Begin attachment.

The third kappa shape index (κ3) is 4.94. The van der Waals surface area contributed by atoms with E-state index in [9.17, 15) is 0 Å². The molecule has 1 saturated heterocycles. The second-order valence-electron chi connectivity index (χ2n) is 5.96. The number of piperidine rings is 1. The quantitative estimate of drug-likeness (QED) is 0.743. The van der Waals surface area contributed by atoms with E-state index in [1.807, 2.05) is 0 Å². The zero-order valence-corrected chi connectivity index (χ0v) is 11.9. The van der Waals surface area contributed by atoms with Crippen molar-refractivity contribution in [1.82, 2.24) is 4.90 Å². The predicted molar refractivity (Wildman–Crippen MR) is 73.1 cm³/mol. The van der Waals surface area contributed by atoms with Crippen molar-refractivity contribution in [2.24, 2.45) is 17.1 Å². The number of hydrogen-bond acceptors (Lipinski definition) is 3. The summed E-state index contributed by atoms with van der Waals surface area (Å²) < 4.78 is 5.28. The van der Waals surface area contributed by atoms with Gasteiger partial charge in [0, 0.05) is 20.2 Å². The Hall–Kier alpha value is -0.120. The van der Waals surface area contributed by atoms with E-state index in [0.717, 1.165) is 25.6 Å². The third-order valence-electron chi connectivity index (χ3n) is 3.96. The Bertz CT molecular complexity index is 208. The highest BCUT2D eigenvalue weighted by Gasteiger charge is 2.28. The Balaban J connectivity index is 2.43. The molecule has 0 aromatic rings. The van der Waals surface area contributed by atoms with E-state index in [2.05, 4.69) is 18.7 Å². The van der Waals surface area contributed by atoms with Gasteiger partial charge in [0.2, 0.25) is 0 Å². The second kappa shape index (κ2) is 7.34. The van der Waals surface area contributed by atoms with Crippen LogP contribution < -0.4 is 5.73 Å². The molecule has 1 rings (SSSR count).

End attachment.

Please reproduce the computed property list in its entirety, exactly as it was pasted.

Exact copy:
The third kappa shape index (κ3) is 4.94. The van der Waals surface area contributed by atoms with E-state index in [9.17, 15) is 0 Å². The molecule has 1 saturated heterocycles. The second-order valence-electron chi connectivity index (χ2n) is 5.96. The number of piperidine rings is 1. The quantitative estimate of drug-likeness (QED) is 0.743. The van der Waals surface area contributed by atoms with E-state index in [1.807, 2.05) is 0 Å². The zero-order valence-corrected chi connectivity index (χ0v) is 11.9. The van der Waals surface area contributed by atoms with Crippen molar-refractivity contribution in [1.82, 2.24) is 4.90 Å². The predicted molar refractivity (Wildman–Crippen MR) is 73.1 cm³/mol. The van der Waals surface area contributed by atoms with Crippen molar-refractivity contribution in [2.24, 2.45) is 17.1 Å². The number of hydrogen-bond acceptors (Lipinski definition) is 3. The summed E-state index contributed by atoms with van der Waals surface area (Å²) < 4.78 is 5.28. The van der Waals surface area contributed by atoms with Gasteiger partial charge in [0, 0.05) is 20.2 Å². The Hall–Kier alpha value is -0.120. The van der Waals surface area contributed by atoms with E-state index in [0.717, 1.165) is 25.6 Å². The third-order valence-electron chi connectivity index (χ3n) is 3.96. The Bertz CT molecular complexity index is 208. The highest BCUT2D eigenvalue weighted by Gasteiger charge is 2.28. The Balaban J connectivity index is 2.43. The molecule has 0 aromatic rings. The van der Waals surface area contributed by atoms with E-state index in [2.05, 4.69) is 18.7 Å². The van der Waals surface area contributed by atoms with Gasteiger partial charge in [0.2, 0.25) is 0 Å². The second kappa shape index (κ2) is 7.34. The van der Waals surface area contributed by atoms with Crippen LogP contribution < -0.4 is 5.73 Å². The molecule has 1 rings (SSSR count).